Since March, India has banned all scheduled passenger international flights, cutting off international travel. While repatriation flights and travel agreements became common by the summer, international traffic remains under 50% of pre-COVID levels. So when will India reopen to all commercial flights?
India first banned all scheduled international flights in mid-March, when COVID-19 cases began to rise globally. When international repatriation flights resumed in May, the government opted to strictly control the number of flights and refused to lift the ban.
The government has long said that until border restrictions are removed and Indians can travel freely as before, the ban on scheduled flights will continue. This means it will likely be at least the summer before vaccinations are widely rolled out and countries ease restrictions. The earliest time this could happen is likely June, although the ban could extend through the summer as well.
The government is tight-lipped about when the ban will be lifted and continues to extend the ban every month. However, once vaccines do become available globally, we can expect scheduled flights to resume and international traffic to rise.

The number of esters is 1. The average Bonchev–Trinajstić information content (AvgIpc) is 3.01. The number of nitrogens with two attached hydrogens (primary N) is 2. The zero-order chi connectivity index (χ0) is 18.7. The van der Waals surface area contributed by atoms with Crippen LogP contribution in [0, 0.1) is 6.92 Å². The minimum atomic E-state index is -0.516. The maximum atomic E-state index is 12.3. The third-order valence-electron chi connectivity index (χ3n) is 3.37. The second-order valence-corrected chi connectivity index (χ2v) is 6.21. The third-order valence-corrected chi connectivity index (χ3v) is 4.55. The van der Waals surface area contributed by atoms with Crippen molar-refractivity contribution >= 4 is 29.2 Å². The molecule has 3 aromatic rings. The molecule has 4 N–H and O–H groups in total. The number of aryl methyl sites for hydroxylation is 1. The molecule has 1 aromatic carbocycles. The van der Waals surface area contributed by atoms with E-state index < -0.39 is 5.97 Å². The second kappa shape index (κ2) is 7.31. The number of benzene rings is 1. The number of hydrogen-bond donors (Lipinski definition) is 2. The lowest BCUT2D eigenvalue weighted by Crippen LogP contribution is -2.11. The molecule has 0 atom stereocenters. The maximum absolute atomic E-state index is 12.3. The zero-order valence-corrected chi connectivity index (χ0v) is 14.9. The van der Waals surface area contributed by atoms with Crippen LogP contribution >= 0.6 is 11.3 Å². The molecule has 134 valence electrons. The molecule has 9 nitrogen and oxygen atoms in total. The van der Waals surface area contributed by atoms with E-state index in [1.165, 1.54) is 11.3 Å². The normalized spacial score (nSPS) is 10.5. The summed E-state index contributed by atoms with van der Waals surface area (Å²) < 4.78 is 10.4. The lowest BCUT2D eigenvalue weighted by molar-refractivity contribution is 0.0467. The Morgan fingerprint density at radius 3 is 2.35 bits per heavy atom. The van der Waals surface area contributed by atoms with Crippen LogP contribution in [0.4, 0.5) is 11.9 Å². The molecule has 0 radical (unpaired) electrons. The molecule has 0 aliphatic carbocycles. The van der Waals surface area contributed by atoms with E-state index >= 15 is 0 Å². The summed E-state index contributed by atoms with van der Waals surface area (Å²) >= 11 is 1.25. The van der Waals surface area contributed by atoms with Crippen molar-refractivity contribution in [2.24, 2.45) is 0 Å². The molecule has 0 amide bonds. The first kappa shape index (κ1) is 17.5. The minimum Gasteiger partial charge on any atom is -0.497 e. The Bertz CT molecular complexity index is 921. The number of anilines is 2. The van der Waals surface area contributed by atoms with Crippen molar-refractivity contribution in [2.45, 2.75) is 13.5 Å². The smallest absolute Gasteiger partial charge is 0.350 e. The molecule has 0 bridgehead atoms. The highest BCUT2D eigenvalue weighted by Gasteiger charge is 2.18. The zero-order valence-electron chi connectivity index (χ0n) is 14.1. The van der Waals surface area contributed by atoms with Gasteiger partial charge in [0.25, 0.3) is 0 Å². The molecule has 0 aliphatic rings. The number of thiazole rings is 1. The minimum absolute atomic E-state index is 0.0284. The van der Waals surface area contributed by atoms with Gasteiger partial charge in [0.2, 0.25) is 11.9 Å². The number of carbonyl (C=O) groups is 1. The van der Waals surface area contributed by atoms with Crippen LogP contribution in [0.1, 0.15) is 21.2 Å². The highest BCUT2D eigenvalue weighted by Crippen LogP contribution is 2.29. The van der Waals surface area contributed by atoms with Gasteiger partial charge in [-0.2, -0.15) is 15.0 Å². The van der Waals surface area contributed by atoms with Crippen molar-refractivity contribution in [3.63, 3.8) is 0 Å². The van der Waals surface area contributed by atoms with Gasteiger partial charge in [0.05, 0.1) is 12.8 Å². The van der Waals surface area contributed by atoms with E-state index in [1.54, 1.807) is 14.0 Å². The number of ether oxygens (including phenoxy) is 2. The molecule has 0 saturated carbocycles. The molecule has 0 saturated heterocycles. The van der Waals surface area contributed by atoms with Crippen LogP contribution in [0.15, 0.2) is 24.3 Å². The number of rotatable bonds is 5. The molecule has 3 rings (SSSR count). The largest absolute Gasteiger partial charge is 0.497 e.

In July, India opted to form travel agreements instead of reopening the country to international flights. This meant the government still controlled the number of flights and schedules of every airline, reducing available capacity. This angered some carriers, including Delta, which pulled out of India altogether during the pandemic.
This decision has led to some rows. In September, Lufthansa pulled out of India after the government slashed its schedule from 20 to just seven weekly flights over market share concerns. While flights did eventually resume, it highlighted the perils of operating ad-hoc and not scheduled international services.
Despite concerns, the government has been pushing forward to sign travel agreements with more countries. To date, there are 24 travel bubbles in place, with countries like the US, UAE, Germany, Ethiopia, Japan, and others.
However, other countries have been reluctant to sign such agreements, such as Saudi Arabia, Singapore, Australia, and others, thereby restricting travel to repatriation flights for now. Some of these airlines could resume flights if scheduled services were to return.
While it’s impossible to know the exact impact of the scheduled flight ban, we know it has resulted in many airlines not flying to India for months. Overall, international traffic remains at roughly 40% of pre-COVID levels, reaching a high of 46% this month. However, without scheduled flights being restored, it will be impossible for all international flights and carriers to resume operations.
For now, India continues to operate dozens of daily Vande Bharat repatriation flights and allowing several international airlines to return under travel bubbles. However, with restrictions like not allowing connecting flights, airlines continue to struggle with the ban.